Browse Exhibits (71 total)

Leonard Stokes

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January 28 - March 15, 2008

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Printing in Color

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October 1, 2007 - December 16, 2007

In the fall of 2007, Hawn gallery visitors were treated to a special exhibit designed to support the Meadows Art History Curriculum. The gallery was set up to display original color prints from the Bywaters Special Collection along side the original carved blocks or matrices used to create them. The students of ARHS 3364: History and Theory of Prints had assignments coordinated to the exhibit which highlighted some of the techniques and developments of this art form. The featured prints were selected by Dr. Lisa Pon with the assistance of Sam Ratcliffe and Ellen Niewyk, curators of the Bywaters collection.

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The Art of the Caricature: Prints from Vanity Fair, 1869 – 1900

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February 13 - April 26, 2007

Vanity Fair was first published by its founding editor, Thomas Gibson Bowles, on November 7, 1868. Bowles took its title at the suggestion of a friend, Colonel Fred Burnaby, from John Bunyan’s Pilgrim’s Progress and perhaps from William Makepeace Thackeray’s novel of the same name. He was a privileged, well-connected man, and his ambition for Vanity Fair was the desire to establish a periodical defining the social and cultural life of London in Victorian England. The caricatures came about within a few months of the initial publication and, as a particularly popular feature of the magazine, they were reprinted annually as albums.

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Lorraine Tady: Paintings and Drawings

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August 21 - September 24, 2006

Professor Tady describes the paintings selected for this exhibition as “intimate investigations into the language of painting, including topography (thick vs. thin), ‘drawing into’ vs. ‘drawing onto,’ wet into wet, wet over dry, transparency vs. opacity, tonality, structure, edge, form and space; adhesion and friction. She further explains that “the process employs diagramming, mapping, plan/elevation, cross-section, translation/re-translation inquiry (or subverting the clarity these systematic intentions may imply) allowing the images to be intuitively found, extracted, analyzed, shifted, and represented in various arrays.” Professor Tady has shown regionally and nationally since 1991, and was represented by Barry Whistler Gallery, Dallas, TX.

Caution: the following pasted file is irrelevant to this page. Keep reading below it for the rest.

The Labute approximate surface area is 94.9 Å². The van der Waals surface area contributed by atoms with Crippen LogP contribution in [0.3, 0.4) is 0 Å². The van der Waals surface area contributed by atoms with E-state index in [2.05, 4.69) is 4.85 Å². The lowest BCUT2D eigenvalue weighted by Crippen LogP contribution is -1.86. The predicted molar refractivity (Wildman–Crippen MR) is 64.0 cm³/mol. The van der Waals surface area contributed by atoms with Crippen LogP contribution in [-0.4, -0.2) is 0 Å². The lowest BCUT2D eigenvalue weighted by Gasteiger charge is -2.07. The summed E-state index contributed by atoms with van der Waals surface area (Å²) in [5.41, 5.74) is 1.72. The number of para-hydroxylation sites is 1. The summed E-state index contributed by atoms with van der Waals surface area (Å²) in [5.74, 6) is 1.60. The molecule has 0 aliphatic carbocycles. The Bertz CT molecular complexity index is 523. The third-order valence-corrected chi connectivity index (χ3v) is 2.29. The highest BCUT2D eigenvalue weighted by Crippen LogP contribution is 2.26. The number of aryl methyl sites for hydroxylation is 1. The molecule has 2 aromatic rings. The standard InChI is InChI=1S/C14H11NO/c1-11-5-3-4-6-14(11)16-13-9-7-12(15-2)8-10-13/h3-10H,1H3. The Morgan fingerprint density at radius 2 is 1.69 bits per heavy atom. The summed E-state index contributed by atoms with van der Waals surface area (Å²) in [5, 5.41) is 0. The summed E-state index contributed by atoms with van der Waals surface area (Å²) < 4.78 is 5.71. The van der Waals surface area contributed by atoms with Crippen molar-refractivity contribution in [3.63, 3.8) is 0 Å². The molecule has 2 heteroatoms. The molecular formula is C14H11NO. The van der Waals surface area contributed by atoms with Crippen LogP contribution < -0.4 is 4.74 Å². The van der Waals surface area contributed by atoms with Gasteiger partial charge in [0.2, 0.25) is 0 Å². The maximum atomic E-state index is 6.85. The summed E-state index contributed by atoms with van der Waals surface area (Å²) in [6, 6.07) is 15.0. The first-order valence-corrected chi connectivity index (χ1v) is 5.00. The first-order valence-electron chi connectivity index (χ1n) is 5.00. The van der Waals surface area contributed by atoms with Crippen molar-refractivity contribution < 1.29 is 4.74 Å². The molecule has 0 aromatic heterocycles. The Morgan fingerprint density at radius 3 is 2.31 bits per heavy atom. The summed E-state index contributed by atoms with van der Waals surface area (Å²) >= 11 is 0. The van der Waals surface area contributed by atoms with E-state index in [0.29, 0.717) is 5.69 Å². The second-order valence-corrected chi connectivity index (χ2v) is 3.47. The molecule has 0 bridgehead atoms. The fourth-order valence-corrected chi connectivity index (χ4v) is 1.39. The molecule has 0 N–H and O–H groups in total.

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Evans Pond, A long term study of a single place by Deborah Garwood

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October 2-November 19, 2006

Deborah Garwood is an interdisciplinary artist based in New York. Her work explores the interdependence of nature and culture. Garwood has exhibited sculpture, installation, photography, video, drawing, intaglio prints, and artist’s books in New York and internationally since 1980.  In 1997, Garwood initiated a project entitled “Evans Pond: A Long-Term Study of a Single Place.”  Bringing a variety of cameras and films to the same site in New Jersey, she has been documenting and interpreting the forest, pond, and an adjacent abandoned orchard for almost 10 years. The archive is a personal reflection on the duration of this forest at the edge of suburbia, and it is also a study of changing photographic tastes and technologies - from early 20th-century box cameras to digital imagery.

Evans Pond reflects the artist’s fascination with the natural world and a desire to befriend this site almost as if it were a person. At the same time, the project synthesizes her research on photography and sculpture. Garwood’s influences range from the eclectic photographs of August Rodin’s sculpture, which she studied in 1993 at the Rodin Museum in Paris, to Minimalist-era sculptors’ use of photography in relation to their presence in the landscape. Her observation of seasonal change at Evans Pond gradually led to an interest in astronomy.  Recently, she earned a certificate in astronomy from the American Museum of Natural History in New York, and gained permission to pursue independent research at The Paris Observatory.

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NANCY BROWN MIXED MEDIA WORK ON PAPER

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June 5–August 11, 2006

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“On Location: Sketches of the film Giant by Ed Bearden”

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January 27-April 28, 2006

The fiftieth anniversary of the release of what has been termed “the national film of Texas” is the occasion for this exhibition of a selection of these works. All but four of the sketches, as well as photographs documenting the Beardens’ and Rosenfields’ visit, have been loaned by Fran Bearden; Dallas collector Forest Felvey has loaned the remaining sketches. One of the sketches is a study for a landscape painting owned by Dallas collectors Don and Dian Malouf, which also is included in the exhibition. In addition, the exhibition includes items from SMU’s DeGolyer Library, such as transcripts of interviews with members of the film’s cast, Rock Hudson, Jane Withers, and Earl Holliman. These interviews were conducted by SMU history professor Dr. Ron Davis for DeGolyer Library’s Oral History Collection on the Performing Arts, now named in Davis’ honor.